The odor is as you would like. It varies from the smell of the sea to that of flowers, from pines to beeches to the underlying smell of sulphur; from ripe grapes to the spring showers; from freshly baked bread to the unmistakable aroma of cattle. All perfumes. Only hydrangeas emit no scent.

   They prefer to spray their blue onto the green of the pastures, to decorate the side of the road or hang over dreamlike slopes; to listen to the immediate concert of the seas, seashells and herons; to listen to the voice of the people singing, coming and going, loving and praying, living and dying. You could call it folklore. It doesn’t matter. But if you hear a firework explode, there are festivities. Or perhaps not. The firecracker no longer announces "whale in sight!" This proclamation which declared the courage of the whalers lies respectfully in the boathouse in Lajes do Pico. Finally, silence echoes in varying degrees.

   I leave you free to look around. I could, of course, draw your attention to the restless outlines of each island. Examine, e.g., its relationship with the sea: the island both shies away from and sleepily accepts it. Obviously there is a sound geological explanation. Also look at how each island is dressed in shades of green – inimitable shades, perforated with lagoons where the sky peeks through.

   Look at the colors which make up the body of the islands, leaden grays and shocking pinks, fiery reds and drowning violets, vast blues and whites of the soul – all vacillating and incomparable, reflected by the seas and the whiteness of the walls. The night can be starry or convey a damp gloominess. But if the moon is soft, it will dress the islands in silver.

   Heed what man has done since the time of Prince Henry the Navigator, when he ordered his sailors to go to the islands, to discover them and settle there. Look at the cities (Angra do Heroísmo is a world heritage site) and villages, with their religious, feudal, military and popular architectures. Inside, you can see implements of labor, furniture, pitchers, paintings, images, adornments, clothing as well as silver, porcelain and glazed earthenware.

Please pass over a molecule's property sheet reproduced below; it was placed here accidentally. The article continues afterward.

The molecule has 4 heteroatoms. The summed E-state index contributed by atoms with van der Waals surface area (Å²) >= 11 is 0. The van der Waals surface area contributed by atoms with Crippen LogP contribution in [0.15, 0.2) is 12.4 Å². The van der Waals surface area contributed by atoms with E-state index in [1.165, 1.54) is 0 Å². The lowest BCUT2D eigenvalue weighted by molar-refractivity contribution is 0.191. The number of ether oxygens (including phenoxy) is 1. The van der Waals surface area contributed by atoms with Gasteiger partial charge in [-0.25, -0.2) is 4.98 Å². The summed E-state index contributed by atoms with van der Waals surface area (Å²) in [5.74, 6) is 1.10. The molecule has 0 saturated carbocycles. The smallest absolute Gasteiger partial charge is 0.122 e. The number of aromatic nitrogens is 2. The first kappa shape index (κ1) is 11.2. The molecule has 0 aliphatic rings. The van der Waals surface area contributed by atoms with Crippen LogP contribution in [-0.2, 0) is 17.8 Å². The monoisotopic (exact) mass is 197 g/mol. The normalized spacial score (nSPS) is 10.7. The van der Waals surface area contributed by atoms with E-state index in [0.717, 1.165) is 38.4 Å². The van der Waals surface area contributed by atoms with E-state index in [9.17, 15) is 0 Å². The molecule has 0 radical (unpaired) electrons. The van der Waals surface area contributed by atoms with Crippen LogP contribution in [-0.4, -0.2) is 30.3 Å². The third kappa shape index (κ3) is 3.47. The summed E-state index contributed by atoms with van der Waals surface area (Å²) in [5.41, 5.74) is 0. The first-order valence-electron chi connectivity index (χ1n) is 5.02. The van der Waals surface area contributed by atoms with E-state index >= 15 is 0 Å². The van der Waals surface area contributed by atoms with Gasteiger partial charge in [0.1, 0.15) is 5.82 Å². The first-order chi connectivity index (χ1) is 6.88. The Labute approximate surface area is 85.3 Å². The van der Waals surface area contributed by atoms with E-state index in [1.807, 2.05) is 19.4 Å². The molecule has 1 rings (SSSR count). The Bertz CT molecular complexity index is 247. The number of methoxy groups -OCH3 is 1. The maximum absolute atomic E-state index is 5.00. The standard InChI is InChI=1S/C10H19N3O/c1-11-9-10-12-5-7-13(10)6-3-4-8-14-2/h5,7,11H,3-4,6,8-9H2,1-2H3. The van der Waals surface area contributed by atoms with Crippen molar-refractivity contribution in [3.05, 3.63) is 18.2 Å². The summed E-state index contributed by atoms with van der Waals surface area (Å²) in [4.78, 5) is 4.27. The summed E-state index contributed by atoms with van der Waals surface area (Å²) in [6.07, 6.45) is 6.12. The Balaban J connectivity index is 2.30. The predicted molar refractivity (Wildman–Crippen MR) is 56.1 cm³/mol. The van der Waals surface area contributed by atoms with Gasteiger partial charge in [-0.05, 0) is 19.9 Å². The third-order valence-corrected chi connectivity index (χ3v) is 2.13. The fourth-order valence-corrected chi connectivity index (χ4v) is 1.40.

Observe the people of the islands. It would be easy to measure their fears, apprehensions and even their disappointments. How simple it would be to analyze their knowledge of life, their high spirits and hopes. Each and every one has an enormous heart – the kind that only universal awareness can recognize. Do not be afraid of people staring; you will soon find that they are looking for the best way to share their hospitality with you. Then you will discover that insularity is not synonymous with solitude. That seclusion does not merely love, it does so with a passion. The island loves – passionately. Then enjoy yourself at the festivities which take place throughout the year, a mixture of sacred and pagan rituals. This may help you to understand the relationship between the Azoreans and their islands, even after they have taken up residence elsewhere. They are present in their absence – or, if you prefer, the migration of the islands continues. Every ocean and continent has met them. This is why I suggest you observe all the places where their memory can be found – memories of work and leisure, land and sea, body and soul. Read its poets and you will find, in a subtle fashion, some sweet honeycombs.